Document Type



Public Administration

First Advisor's Name

Allan Rosenbaum

First Advisor's Committee Title

Committee Chair

Second Advisor's Name

David Bray

Third Advisor's Name

Sukumar Ganapati

Fourth Advisor's Name

Shaoming Cheng

Fifth Advisor's Name

Jue Wang


Climate Change, policy process, policy network, China

Date of Defense



Climate change is one of the most important and urgent issues of our time. Since 2006, China has overtaken the United States as the world’s largest greenhouse gas (GHG) emitter. China’s role in an international climate change solution has gained increased attention. Although much literature has addressed the functioning, performance, and implications of existing climate change mitigation policies and actions in China, there is insufficient literature that illuminates how the national climate change mitigation policies have been formulated and shaped. This research utilizes the policy network approach to explore China’s climate change mitigation policy making by examining how a variety of government, business, and civil society actors have formed networks to address environmental contexts and influence the policy outcomes and changes.

The study is qualitative in nature. Three cases are selected to illustrate structural and interactive features of the specific policy network settings in shaping different policy arrangements and influencing the outcomes in the Chinese context. The three cases include the regulatory evolution of China’s climate change policy making; the country’s involvement in the Clean Development Mechanism (CDM) activity, and China’s exploration of voluntary agreement through adopting the Top-1000 Industrial Energy Conservation Program. The historical analysis of the policy process uses both primary data from interviews and fieldwork, and secondary data from relevant literature.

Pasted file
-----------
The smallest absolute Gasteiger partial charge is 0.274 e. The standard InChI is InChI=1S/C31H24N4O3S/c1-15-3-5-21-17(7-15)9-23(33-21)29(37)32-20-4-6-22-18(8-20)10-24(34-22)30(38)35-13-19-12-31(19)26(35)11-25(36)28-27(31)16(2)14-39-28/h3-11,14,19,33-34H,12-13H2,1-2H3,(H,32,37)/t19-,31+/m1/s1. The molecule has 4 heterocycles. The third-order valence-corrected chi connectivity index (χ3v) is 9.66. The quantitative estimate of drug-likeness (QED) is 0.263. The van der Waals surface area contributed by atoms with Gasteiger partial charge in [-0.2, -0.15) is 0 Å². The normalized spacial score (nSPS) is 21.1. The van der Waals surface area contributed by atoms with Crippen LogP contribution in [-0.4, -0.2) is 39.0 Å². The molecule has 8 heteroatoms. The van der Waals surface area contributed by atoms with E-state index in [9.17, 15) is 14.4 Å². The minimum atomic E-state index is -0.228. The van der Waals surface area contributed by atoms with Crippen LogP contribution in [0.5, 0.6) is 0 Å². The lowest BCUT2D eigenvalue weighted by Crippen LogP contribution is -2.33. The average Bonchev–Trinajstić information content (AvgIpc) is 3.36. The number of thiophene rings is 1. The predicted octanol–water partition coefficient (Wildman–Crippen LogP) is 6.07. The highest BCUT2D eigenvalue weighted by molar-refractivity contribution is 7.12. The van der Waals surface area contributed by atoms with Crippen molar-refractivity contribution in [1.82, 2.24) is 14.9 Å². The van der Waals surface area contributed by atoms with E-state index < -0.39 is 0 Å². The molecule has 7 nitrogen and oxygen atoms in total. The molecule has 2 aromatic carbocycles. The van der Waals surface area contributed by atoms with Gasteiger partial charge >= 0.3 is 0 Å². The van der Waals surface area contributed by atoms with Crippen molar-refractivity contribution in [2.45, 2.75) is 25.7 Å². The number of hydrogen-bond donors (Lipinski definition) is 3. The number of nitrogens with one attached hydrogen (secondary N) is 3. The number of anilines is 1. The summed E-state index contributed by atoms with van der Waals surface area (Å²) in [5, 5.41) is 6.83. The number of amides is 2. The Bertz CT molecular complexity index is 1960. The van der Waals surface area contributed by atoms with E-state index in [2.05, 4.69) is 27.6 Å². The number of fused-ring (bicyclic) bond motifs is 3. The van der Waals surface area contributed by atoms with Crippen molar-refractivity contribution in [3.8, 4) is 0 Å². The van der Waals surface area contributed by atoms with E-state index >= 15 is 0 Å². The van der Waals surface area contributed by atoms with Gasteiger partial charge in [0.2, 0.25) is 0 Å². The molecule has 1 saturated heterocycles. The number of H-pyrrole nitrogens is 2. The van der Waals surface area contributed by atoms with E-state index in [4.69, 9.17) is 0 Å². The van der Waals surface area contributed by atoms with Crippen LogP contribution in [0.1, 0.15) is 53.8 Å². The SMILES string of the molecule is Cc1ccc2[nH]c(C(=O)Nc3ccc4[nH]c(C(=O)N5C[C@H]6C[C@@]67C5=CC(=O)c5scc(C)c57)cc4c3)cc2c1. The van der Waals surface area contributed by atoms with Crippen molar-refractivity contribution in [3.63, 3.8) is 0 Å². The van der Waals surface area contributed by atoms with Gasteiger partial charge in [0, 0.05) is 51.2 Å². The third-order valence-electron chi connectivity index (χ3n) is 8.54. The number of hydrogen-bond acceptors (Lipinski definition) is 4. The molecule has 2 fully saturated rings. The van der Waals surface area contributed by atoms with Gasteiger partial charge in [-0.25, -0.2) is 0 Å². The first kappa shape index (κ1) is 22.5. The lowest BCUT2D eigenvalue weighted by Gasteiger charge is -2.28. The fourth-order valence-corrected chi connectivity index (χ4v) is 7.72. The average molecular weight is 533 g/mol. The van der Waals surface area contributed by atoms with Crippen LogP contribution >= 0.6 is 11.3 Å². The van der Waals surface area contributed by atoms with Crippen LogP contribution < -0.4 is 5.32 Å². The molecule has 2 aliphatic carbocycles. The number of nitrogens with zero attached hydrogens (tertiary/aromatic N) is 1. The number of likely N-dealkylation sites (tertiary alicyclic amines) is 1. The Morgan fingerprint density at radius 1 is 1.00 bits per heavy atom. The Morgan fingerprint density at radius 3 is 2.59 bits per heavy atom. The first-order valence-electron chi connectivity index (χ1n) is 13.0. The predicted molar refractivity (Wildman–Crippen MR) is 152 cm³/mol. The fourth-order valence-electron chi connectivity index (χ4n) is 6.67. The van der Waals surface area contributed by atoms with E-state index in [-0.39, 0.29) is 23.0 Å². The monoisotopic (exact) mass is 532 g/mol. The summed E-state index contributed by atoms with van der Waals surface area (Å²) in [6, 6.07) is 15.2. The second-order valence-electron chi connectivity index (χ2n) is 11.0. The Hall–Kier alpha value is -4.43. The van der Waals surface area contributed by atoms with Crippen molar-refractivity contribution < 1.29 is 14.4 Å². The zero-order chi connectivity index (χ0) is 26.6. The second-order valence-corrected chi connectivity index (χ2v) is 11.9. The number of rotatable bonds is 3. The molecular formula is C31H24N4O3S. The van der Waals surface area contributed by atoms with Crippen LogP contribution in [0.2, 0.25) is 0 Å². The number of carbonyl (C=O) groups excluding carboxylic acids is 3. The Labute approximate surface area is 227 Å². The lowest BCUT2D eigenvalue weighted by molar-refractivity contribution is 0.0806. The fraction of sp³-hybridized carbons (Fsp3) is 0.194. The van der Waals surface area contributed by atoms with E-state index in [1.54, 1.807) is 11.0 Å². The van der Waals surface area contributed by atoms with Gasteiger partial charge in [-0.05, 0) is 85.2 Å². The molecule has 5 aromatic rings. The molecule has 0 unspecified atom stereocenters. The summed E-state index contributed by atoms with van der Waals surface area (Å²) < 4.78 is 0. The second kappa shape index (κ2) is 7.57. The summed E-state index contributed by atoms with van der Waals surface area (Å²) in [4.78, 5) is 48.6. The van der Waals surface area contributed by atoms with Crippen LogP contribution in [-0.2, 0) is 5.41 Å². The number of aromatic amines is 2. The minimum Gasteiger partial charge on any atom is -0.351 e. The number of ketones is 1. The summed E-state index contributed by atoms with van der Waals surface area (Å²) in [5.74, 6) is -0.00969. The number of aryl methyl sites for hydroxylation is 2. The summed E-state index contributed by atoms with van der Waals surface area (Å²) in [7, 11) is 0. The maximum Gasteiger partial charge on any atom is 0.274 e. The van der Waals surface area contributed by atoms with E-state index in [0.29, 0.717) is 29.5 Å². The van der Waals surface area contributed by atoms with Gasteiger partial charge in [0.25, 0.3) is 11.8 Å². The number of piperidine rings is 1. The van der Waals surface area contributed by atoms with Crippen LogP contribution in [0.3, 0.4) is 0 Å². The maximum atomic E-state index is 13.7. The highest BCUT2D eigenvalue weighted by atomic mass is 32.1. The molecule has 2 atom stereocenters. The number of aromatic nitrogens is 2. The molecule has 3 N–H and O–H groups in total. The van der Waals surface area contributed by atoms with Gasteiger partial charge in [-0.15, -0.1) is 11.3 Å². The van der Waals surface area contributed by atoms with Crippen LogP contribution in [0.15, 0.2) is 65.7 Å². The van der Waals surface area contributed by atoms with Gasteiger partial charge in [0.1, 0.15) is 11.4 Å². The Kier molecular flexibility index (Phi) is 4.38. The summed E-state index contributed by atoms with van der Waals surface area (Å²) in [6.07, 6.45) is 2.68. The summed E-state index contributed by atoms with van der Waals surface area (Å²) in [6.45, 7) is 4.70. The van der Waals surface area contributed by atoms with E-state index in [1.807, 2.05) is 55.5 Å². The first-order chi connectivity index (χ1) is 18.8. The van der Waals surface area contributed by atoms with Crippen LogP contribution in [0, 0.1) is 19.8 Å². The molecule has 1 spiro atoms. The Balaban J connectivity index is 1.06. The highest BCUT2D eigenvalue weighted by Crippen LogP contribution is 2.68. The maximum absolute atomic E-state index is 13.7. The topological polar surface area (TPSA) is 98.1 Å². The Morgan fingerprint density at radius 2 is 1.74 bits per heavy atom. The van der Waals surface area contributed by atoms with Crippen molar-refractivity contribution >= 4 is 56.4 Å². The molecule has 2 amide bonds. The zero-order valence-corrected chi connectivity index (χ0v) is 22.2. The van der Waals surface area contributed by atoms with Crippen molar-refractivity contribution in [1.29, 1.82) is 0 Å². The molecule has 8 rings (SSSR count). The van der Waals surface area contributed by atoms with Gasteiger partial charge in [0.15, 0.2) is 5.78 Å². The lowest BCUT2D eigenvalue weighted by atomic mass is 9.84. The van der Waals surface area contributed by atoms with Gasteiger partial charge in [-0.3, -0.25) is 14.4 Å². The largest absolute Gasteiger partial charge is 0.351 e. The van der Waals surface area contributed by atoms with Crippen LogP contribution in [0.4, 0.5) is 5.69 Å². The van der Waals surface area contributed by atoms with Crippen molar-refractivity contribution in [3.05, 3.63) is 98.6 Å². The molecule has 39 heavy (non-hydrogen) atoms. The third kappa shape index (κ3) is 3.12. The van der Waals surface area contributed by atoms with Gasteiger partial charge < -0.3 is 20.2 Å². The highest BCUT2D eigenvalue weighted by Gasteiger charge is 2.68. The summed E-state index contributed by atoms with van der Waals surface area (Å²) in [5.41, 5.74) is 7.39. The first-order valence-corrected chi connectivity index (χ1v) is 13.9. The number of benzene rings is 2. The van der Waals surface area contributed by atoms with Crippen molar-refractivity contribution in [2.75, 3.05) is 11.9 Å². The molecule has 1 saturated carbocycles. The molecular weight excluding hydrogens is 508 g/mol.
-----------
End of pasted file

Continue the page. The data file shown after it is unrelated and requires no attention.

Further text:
The study finds that the Chinese central government dominates domestic climate change policy making; however, expanded action networks that involve actors at all levels have emerged in correspondence to diverse climate mitigation policy arrangements. The improved openness and accessibility of climate change policy network have contributed to its proactive engagement in promoting mitigation outcomes.

In conclusion, the research suggests that the policy network approach provides a useful tool for studying China’s climate change policy making process. The involvement of various types of state and non-state actors has shaped new relations and affected the policy outcomes and changes. In addition, through the cross-case analysis, the study challenges the “fragmented authoritarianism” model and argues that this once-influential model is not appropriate in explaining new development and changes of policy making processes in contemporary China.





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